Perhaps the most famous liner in the Premier fleet was the Rembrandt. She developed a huge following during her 38-year tenure as Holland America's beloved Rotterdam V. Built in 1959 in Rotterdam, her clever design allowed for easy transformation from two-class service to single-class cruising. She joined Premier Cruises in 1997 and was one of its largest ships at 38,000 GRT. Amazingly, she underwent minimal structural changes during her 41 years. Both Holland America and Premier were proud of her past, and she was honored with the title of flagship of both lines.

Seawind Crown
SeaWind Crown

Built in Belgium in 1961 As the Infante Dom Henrique, she carried two classes of passengers on various itineraries between Portugal and Africa. In 1988, after being laid-up for twelve years, she was sold to Trans World cruises, rebuilt for cruising, and named Vasco da Gama. She was sold to Seawind Cruise Line in 1991 and offered Caribbean itineraries as the Seawind Crown. After joining Premier in 1997, this 24,000 GRT vessel became the line's most upscale ship. During the summer of 2000, she was under charter by Spanish tour operator Pallmantur.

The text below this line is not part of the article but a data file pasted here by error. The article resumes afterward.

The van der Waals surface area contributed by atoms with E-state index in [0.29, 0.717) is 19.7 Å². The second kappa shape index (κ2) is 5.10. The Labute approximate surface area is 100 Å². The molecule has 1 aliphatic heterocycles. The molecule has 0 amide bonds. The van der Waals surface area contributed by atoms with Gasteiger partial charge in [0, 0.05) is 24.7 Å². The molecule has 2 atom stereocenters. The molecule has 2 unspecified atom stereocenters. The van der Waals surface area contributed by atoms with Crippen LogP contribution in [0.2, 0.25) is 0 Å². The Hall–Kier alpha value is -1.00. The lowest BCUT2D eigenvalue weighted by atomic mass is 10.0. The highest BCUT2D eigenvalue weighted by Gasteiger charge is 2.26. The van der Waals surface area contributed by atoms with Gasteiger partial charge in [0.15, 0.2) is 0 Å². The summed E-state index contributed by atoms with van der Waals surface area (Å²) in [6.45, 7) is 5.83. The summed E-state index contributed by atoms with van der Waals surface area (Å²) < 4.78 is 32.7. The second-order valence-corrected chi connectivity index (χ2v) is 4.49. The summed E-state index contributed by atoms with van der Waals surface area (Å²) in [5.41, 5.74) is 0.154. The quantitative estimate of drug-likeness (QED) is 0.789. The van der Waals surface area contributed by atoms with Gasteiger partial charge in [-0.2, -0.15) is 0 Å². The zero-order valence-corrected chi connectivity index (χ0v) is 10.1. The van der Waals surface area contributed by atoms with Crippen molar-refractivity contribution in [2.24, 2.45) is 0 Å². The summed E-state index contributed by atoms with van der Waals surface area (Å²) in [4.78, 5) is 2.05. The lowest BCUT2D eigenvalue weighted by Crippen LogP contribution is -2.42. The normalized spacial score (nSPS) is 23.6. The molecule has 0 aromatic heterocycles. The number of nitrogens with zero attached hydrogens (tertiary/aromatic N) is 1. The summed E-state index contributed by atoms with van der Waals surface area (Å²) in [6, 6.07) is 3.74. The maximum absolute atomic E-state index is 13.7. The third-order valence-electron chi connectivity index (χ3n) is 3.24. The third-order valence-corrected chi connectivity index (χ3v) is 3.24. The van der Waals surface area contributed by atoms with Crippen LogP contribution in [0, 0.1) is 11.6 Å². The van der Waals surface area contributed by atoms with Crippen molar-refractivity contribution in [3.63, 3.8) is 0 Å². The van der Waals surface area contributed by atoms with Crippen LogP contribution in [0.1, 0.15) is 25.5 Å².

Big Red Boat Oceanic
StarShip Oceanic

The Big Red Boat was built in Monfalcone, Italy in 1965 as Home Lines' Oceanic. She was a full-time, single-class, cruise ship traveling between New York and the Bahamas. She was sold to Premier in 1985 and sailed 3- and 4-night cruises between Port Canaveral and the Bahamas. She is also known as the Big Red Boat I, and was Premier's largest ship at 39,000 GRT.


The IslandBreeze was built in Scotland in 1962 and serviced the Southampton-South Africa route as the Union-Castle Line's Transvaal Castle. This single-class liner was renamed S.A. Vaal in 1966, and sailed for South African Marine Corporation until 1969. In 1977, she was sold to Carnival, who rebuilt her as the Festivale, and was sold to Dolphin and renamed IslandBreeze in 1996. This 32,000 GRT liner became part of Premier in 1997 and was nicknamed Big Red Boat III in 2000.

Edinburgh Castle